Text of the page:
Russia's key agricultural firms suspected of tax evasion

Russia's key agricultural firms suspected of tax evasion Photo: kremlin.ru

Russia's Federal Security Service (FSB) and Federal Tax Service (FNS) continue checking major local agricultural holdings to find out if they have been involved in illegal schemes to reduce their tax obligations. The checks, which took place in 13 regions, have already touched Cherkizovo Group and Rusagro.

Several potential breaches were uncovered in inspections that the FSB conducted at agricultural holdings in 13 Russian regions, reports Reuters. According to the country's tax service, the inspections targeted suspected evasion of value added tax (VAT) in trade between suppliers and domestic grain buyers. The checks were carried out in Moscow, St Petersburg and other regions including Penza, Voronezh, Saratov, Chelyabinsk, Belgorod and the Republic of Mordovia. Russia's top grain-producing regions Krasnodar, Stavropol and Rostov were not mentioned in inspection reports.

A statement published by the FNS reads that the state body is going to make an assessment ''about the degree to which the largest milling, livestock-raising and feed and grain processing plants, as well as other processing plants, have been involved in an illegal scheme to reduce their tax obligations''.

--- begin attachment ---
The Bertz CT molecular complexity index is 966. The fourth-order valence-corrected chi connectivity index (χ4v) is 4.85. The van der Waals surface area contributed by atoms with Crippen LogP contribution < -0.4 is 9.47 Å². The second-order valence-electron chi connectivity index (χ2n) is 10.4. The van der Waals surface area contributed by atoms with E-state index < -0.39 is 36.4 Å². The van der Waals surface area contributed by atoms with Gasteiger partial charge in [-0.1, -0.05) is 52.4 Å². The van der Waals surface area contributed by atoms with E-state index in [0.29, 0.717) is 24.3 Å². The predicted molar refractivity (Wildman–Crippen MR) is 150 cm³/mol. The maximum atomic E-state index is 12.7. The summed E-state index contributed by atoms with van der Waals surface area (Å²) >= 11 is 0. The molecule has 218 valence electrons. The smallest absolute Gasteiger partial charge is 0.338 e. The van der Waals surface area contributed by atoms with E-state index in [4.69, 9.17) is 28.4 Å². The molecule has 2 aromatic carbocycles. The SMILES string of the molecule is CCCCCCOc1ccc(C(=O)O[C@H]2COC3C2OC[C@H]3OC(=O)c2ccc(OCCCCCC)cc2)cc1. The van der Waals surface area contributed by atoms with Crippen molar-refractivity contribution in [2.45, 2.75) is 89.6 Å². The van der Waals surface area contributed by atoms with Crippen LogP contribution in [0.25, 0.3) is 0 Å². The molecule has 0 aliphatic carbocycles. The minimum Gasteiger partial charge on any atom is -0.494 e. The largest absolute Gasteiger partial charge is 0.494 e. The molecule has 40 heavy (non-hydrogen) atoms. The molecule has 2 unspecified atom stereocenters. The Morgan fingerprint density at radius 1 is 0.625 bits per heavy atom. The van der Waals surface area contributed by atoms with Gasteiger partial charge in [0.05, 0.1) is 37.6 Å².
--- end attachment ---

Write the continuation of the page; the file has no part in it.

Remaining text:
Cherkizovo meat producer and Rusagro farming conglomerate are among those affected by the checks. Both companies confirmed that the tax authorities and the FSB had visited their facilities. ''Law enforcement representatives are currently present at some of the company's regional branches,'' said Cherkizovo Group in a statement, adding that the company ''always pays all of its taxes and levies in full and in a timely fashion''.

One of Cherkizovo Group's meat processing facilities. Photo: http://cherkizovo.com

In 2017, the Russian authorities already had to deal with tax evasion in the agricultural sector, when grain was being bought and sold via a chain of transactions, and VAT liability was left with small trading companies that later ceased operations. The national budget's annual losses were then estimated at 65 billion rubles ($990 million) in unpaid taxes. To prevent fraud, authorities and grain exporters agreed that traders would avoid working with companies suspected of tax evasion. The tax authorities later reported that the measures had brought the budget 57,4 billion rubles ($874 million) between the second half of 2017 and the first half of 2018.

By Anna Litvina

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